Eid Al Adha – 1429 (Islamic Calendar): December 7-9, 2008
Eid Al Adha na naman dito sa KSA, mahabang bakasyon na naman para sa lahat ng nagtra-trabaho dito sa Middle East. Gimikan, Kainan, Inuman kahit bawal, Galaan at kung ano ano pa dahil 1 linggong wala na namang pasok . Pero matanong ko lang alam ba naman natin ang ibig sabihin ng Eid Al Adha at bakit ito pinagdidiwang ng mga kapatid nating muslim? Sa tulong ng wikipedia malalaman natin ang kasagutan.
EID AL ADHA (WIKIPEDIA)
Eid al-Adha (Arabic: عيد الأضحى ‘Īd ul-’Aḍḥā, Urdu: بقرعید) or the Festival of Sacrifice is a religious festival celebrated by Muslims and Druze worldwide in commemoration of the willingness of Ibrahim (Abraham) to sacrifice his son as an act of obedience to Allah. The devil tempted Ibrahim by saying he should disobey Allah and spare his son. As Ibrahim was about to kill his son, Allah intervened: instead Allah provided a lamb as the sacrifice. This is why today all over the world Muslims who have the means to, sacrifice an animal, as a reminder of Ibrahim’s obedience to Allah. The meat is then shared out with family and friends, as well as the poorer members of the community (Islam names Ishmael as the son who was to be sacrificed, whereas the Judeo-Christian name Isaac).
Eid al-Adha is one of two Eid festivals celebrated by Muslims, whose basis comes from the Quran. (Muslims in Iran celebrate a third, non-denominational Eid.) Like Eid el-Fitr, Eid al-Adha begins with a short prayer followed by a sermon (khuṭba).
Eid al-Adha annually falls on the 10th day of the month of Dhul Hijja (ذو الحجة) of the lunar Islamic calendar. The festivities last for two to three days or more depending on the country. Eid al-Adha occurs the day after the pilgrims conducting Hajj, the annual pilgrimage to Mecca in Saudi Arabia by Muslims worldwide, descend from Mount Arafat. It happens to be approximately 70 days after the end of the month of Ramadan.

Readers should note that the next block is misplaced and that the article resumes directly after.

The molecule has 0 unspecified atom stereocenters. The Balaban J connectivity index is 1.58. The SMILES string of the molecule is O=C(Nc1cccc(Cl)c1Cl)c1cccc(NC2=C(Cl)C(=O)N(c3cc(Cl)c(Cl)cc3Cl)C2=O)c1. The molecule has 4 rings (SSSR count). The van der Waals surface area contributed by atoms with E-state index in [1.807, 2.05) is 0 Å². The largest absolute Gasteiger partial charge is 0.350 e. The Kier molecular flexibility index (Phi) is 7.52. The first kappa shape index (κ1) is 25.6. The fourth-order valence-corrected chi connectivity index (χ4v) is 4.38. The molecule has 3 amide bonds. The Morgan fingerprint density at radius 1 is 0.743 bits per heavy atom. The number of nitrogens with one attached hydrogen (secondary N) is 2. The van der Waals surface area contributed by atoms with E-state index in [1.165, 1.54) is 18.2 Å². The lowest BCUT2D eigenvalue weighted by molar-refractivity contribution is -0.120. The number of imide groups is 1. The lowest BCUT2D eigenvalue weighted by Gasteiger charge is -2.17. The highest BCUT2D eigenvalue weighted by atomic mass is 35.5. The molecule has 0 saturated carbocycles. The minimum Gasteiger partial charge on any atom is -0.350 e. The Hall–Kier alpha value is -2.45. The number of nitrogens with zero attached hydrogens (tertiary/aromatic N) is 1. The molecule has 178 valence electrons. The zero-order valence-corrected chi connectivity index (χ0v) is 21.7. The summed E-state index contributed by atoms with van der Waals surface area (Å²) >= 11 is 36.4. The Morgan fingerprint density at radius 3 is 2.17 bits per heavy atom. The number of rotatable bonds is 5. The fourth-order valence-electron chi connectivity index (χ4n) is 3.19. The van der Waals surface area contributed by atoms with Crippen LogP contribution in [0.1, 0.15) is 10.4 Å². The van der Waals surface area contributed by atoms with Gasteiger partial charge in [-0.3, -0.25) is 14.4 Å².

Other names for Eid al-Adha
Eid-al-Adha (Adha Eid) has other popular names across the Muslim world, such as Eid el-Kibir (the ‘Big’ Eid) in Morocco, Algeria, Syria, Tunisia, Egypt, Yemen and Libya; Tfaska Tamoqqart in the Berber language of Jerba; Tabaski or Tobaski in West Africa; Babbar Sallah in Nigeria; Ciidwayneey in Somalia and Somali-speaking regions of Kenya and Ethiopia.
In India and Pakistan it is also called Bara Eid (literally “Big Eid”). In Kashmir, where Kashmiri is spoken, it is called Baed Eid, and Keralites who speak Malayalam say Waliya Perunnal, both phrases also meaning “Big Eid.” In Bangladesh it is called either ঈদ-উল-আজহা Id-ul-Azha or কোরবানী ঈদ Korbani Id. In South Africa it is also called Bakra Eid (or simply Baqrid in India, for the Hindi word baqara, meaning “goat“, the traditional sacrifice).
In Southern Indian state of Tamil Nadu, and in Sri Lanka, which has large concentration of Tamil-speaking Muslims, it is called Peru Naal meaning ‘The Big Day’. Sometimes, Tamil-speakers say Bakr Eid Peru Naal, meaning ‘the Big Day of the Sacrifice’.
In Turkey it is called Kurban Bayramı. Similarly, in Bosnia and Herzegovina, Albania, Kosovo and Bulgaria it is referred as Kurban Bajram, the same root with Qorban Bäyräme in Tatarstan, Qurban Bayramı in Azerbaijan and Kurban Bayram throughout Russia. In Kazakhstan, it is referred to as Qurban Ait. In Iran and Afghanistan it is called “Eyd e Qorbán” by Persian-speakers and Loy Akhtar (literally, “the Greater Eid”) or Kurbaneyy Akhtar by Pashto-speakers.
By the Kurds it is called Jejhni Qurban meaning Feast of Sacrifice.
In China it is called “Corban Festival” (古尔邦节、宰牲节 in Chinese) or “Qurban Heyit” in Uyghur language.
In the Malay Archipelago, especially in the Malay-speaking areas; Malaysia, Singapore, Indonesia and Brunei, the term “Idul Adha” (particularly in Indonesia) or “Aidil Adha” is used. “Hari Raya Korban”, which means the Sacrifice Celebration Day is also widely used. Another term is called “Hari Raya Haji” which means Celebration Day of the Hajj. Another term is the festival of sacrifice
Traditions and practices